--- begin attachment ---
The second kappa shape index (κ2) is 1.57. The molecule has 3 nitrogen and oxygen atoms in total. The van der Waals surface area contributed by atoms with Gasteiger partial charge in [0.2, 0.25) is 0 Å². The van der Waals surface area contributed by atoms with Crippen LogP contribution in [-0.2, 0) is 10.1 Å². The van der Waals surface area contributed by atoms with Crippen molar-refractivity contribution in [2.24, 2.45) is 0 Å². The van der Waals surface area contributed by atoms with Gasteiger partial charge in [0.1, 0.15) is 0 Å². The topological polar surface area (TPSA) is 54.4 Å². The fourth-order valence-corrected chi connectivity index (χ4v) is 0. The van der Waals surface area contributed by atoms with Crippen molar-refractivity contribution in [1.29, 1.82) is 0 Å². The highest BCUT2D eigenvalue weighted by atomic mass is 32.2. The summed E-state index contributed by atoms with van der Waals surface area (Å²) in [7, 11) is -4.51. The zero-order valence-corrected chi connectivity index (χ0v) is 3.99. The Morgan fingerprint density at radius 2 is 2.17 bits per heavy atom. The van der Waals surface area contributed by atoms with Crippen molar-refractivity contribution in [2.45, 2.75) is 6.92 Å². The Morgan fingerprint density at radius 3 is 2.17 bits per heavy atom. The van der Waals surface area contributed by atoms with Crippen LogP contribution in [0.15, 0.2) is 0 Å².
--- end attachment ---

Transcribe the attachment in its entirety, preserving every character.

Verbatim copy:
The second kappa shape index (κ2) is 1.57. The molecule has 3 nitrogen and oxygen atoms in total. The van der Waals surface area contributed by atoms with Gasteiger partial charge in [0.2, 0.25) is 0 Å². The van der Waals surface area contributed by atoms with Crippen LogP contribution in [-0.2, 0) is 10.1 Å². The van der Waals surface area contributed by atoms with Crippen molar-refractivity contribution in [2.24, 2.45) is 0 Å². The van der Waals surface area contributed by atoms with Gasteiger partial charge in [0.1, 0.15) is 0 Å². The topological polar surface area (TPSA) is 54.4 Å². The fourth-order valence-corrected chi connectivity index (χ4v) is 0. The van der Waals surface area contributed by atoms with Crippen molar-refractivity contribution in [1.29, 1.82) is 0 Å². The highest BCUT2D eigenvalue weighted by atomic mass is 32.2. The summed E-state index contributed by atoms with van der Waals surface area (Å²) in [7, 11) is -4.51. The zero-order valence-corrected chi connectivity index (χ0v) is 3.99. The Morgan fingerprint density at radius 2 is 2.17 bits per heavy atom. The van der Waals surface area contributed by atoms with Crippen molar-refractivity contribution in [2.45, 2.75) is 6.92 Å². The Morgan fingerprint density at radius 3 is 2.17 bits per heavy atom. The van der Waals surface area contributed by atoms with Crippen LogP contribution in [0.15, 0.2) is 0 Å².